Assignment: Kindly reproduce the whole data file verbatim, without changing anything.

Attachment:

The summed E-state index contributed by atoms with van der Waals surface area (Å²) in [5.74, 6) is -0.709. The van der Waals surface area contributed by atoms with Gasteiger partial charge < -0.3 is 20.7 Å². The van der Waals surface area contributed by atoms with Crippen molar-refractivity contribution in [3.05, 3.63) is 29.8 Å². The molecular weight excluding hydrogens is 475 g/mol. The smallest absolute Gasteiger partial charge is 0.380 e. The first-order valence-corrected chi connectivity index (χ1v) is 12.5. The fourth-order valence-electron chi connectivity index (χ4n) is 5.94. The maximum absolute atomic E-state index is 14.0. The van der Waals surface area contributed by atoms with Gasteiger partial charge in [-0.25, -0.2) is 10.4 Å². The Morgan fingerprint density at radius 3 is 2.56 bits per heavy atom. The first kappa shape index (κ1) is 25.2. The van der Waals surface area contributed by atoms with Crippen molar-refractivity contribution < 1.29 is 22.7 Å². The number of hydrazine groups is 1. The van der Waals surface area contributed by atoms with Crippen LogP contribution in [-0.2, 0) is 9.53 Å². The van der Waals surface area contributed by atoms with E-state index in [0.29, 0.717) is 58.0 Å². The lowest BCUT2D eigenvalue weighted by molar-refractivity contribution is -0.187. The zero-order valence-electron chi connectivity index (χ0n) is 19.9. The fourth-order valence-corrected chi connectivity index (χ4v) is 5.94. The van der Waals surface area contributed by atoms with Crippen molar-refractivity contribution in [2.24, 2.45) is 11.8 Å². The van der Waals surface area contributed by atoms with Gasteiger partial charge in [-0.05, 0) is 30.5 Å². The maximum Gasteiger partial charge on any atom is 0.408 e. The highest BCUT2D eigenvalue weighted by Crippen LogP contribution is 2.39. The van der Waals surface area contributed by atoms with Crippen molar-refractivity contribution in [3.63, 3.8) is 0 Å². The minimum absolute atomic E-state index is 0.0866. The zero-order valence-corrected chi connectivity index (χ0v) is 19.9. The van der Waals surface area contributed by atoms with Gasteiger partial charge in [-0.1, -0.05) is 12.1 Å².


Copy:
The summed E-state index contributed by atoms with van der Waals surface area (Å²) in [5.74, 6) is -0.709. The van der Waals surface area contributed by atoms with Gasteiger partial charge < -0.3 is 20.7 Å². The van der Waals surface area contributed by atoms with Crippen molar-refractivity contribution in [3.05, 3.63) is 29.8 Å². The molecular weight excluding hydrogens is 475 g/mol. The smallest absolute Gasteiger partial charge is 0.380 e. The first-order valence-corrected chi connectivity index (χ1v) is 12.5. The fourth-order valence-electron chi connectivity index (χ4n) is 5.94. The maximum absolute atomic E-state index is 14.0. The van der Waals surface area contributed by atoms with Gasteiger partial charge in [-0.25, -0.2) is 10.4 Å². The Morgan fingerprint density at radius 3 is 2.56 bits per heavy atom. The first kappa shape index (κ1) is 25.2. The van der Waals surface area contributed by atoms with Crippen molar-refractivity contribution < 1.29 is 22.7 Å². The number of hydrazine groups is 1. The van der Waals surface area contributed by atoms with Crippen LogP contribution in [-0.2, 0) is 9.53 Å². The van der Waals surface area contributed by atoms with E-state index in [0.29, 0.717) is 58.0 Å². The lowest BCUT2D eigenvalue weighted by molar-refractivity contribution is -0.187. The zero-order valence-electron chi connectivity index (χ0n) is 19.9. The fourth-order valence-corrected chi connectivity index (χ4v) is 5.94. The van der Waals surface area contributed by atoms with Crippen molar-refractivity contribution in [2.24, 2.45) is 11.8 Å². The van der Waals surface area contributed by atoms with Gasteiger partial charge in [-0.05, 0) is 30.5 Å². The maximum Gasteiger partial charge on any atom is 0.408 e. The highest BCUT2D eigenvalue weighted by Crippen LogP contribution is 2.39. The van der Waals surface area contributed by atoms with Crippen molar-refractivity contribution in [3.63, 3.8) is 0 Å². The minimum absolute atomic E-state index is 0.0866. The zero-order valence-corrected chi connectivity index (χ0v) is 19.9. The van der Waals surface area contributed by atoms with Gasteiger partial charge in [-0.1, -0.05) is 12.1 Å².